The secret to a disease-free long life may be simple, a new study says: Eat a third less food.

But for most people that is no easy task, so scientists have turned to monkeys to learn what a severely restricted diet can do.

The answer, from a 20-year study at UW-Madison: Monkeys that eat 30 percent fewer calories than normal are three times less likely to develop or die from age-related diseases at any given time than other monkeys.

"This is the strongest evidence to date that caloric restriction can delay disease and improvesurvival," said Richard Weindruch, a professor of medicine at the UW School of Medicine and Public Health and leader of the study.

The findings, published in Thursday's edition of the journal Science, are likely to spur further interest in dietary efforts to slow the biological clock. Other studies in mice, worms and flies have had similar results. But this is the first one in primates.

Weindruch plans to help leaders of a study of people on caloric restriction analyze the extreme dieters' disease risks. Research he has done in mice suggests a more palatable way of prolonging a healthy life: consuming large doses of resveratrol, a chemical in red wine, also available in pills.

Smaller rations, less fat For now, the rhesus monkeys aging gracefully at UW-Madison's Wisconsin National Primate Research Center offer the most detailed proof of the power of caloric restriction in primates.

The study, which started in 1989 with 30 monkeys, expanded five years later to 76 monkeys. Half have been given small portions of food pellets - an average of about 475 calories a day - and half a normal ration, about 640 calories. The smaller meals were enriched with vitamins and minerals to be nutritionally equivalent to the normal meals.

The average life span for rhesus monkeys in captivity is 27 years. Most of the monkeys in the study, which each animal began as an adult, are approaching that age.

As of February 2008, the end of the study period being reported, half as many monkeys on caloric restriction developed heart disease and cancer as the other monkeys.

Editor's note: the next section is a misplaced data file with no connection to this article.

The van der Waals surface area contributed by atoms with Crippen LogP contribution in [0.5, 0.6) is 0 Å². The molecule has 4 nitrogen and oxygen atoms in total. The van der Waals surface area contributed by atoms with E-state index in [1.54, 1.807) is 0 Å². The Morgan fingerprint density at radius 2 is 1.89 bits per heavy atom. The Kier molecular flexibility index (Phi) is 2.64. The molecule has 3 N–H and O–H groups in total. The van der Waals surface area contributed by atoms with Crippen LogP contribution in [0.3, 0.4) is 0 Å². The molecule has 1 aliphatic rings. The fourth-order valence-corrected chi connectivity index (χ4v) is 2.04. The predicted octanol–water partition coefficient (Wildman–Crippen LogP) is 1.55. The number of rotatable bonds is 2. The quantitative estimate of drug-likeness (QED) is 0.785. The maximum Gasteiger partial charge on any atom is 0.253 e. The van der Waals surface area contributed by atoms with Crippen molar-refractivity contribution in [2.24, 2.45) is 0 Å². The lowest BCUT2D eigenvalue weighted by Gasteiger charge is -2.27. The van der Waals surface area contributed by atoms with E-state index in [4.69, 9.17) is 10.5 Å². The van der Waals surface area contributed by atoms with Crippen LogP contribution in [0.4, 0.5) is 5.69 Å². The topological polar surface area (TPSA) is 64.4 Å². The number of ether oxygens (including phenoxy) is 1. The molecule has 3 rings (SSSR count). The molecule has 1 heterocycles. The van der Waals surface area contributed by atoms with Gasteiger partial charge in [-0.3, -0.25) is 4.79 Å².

None of the dieters had diabetes, while 42 percent of the other monkeys got diabetes or signs of the disease. The brains of the low-cal monkeys didn't shrink as much in areas responsible for motor control and executive functions.

Age-related diseases killed 14 of the 38 monkeys on normal diets - but just five of the 38 monkeys on caloric restriction.

Additional monkeys in both groups died for other reasons, such as stomach bloat and injuries. No monkeys were euthanized. Today, 13 monkeys on normal diets remain, outnumbered by 20 monkeys on restricted diets.

Caloric restriction is thought to alter metabolism and keep fat cells from dumping inflammatory molecules into the blood, Weindruch said.

The monkeys on restricted diets weigh 30 percent less and their bodies have about 70 percent less fat. Their faces seem more taut and their coats more plush, said Ricki Colman, a primate center researcher and another author of the study.

The monkeys move around in their cages more easily and grasp treats more quickly, Colman said. And when it's time for their morning feedings, they really get moving, she said.

"They know exactly what the cart sounds like," she said.

'Hunger is your friend'

Whether the monkeys' restricted diets extend their longevity - the next big scientific question - won't be known for about 10 years, Weindruch said.

The study he plans to work on of people on caloric restriction, led by Washington University in St. Louis, includes strong-willed souls such as Tadd Ottman, of Hayward, Calif., near San Francisco. No study participants are from Wisconsin.

Ottman, a 54-year-old software engineer, started eating 1,500 calories a day, instead of the recommended 2,200 calories for a typical sedentary man, six years ago after learning that his cholesterol level was high.

His total cholesterol has dropped from 244 mg/dl to 180 mg/dl, now within the ideal range. At 5 foot 10, he weighs 131 pounds, down from 182 pounds before.

He eats an oatmeal mixture for breakfast and a rice-bean-vegetable medley, sometimes with bits of fish or chicken, for lunch and dinner. He carefully rations "budget blowers," like half a slice of bread, a sip of wine or a spoonful of ice cream.

"Mild hunger is your friend," said Ottman, who reports a high energy level but admits he has a diminished libido and cold hands and feet.

Weindruch said he has tried caloric restriction but couldn't stomach it.

"It's a very difficult thing to do, even for somebody who has been studying it for 34 years," he said.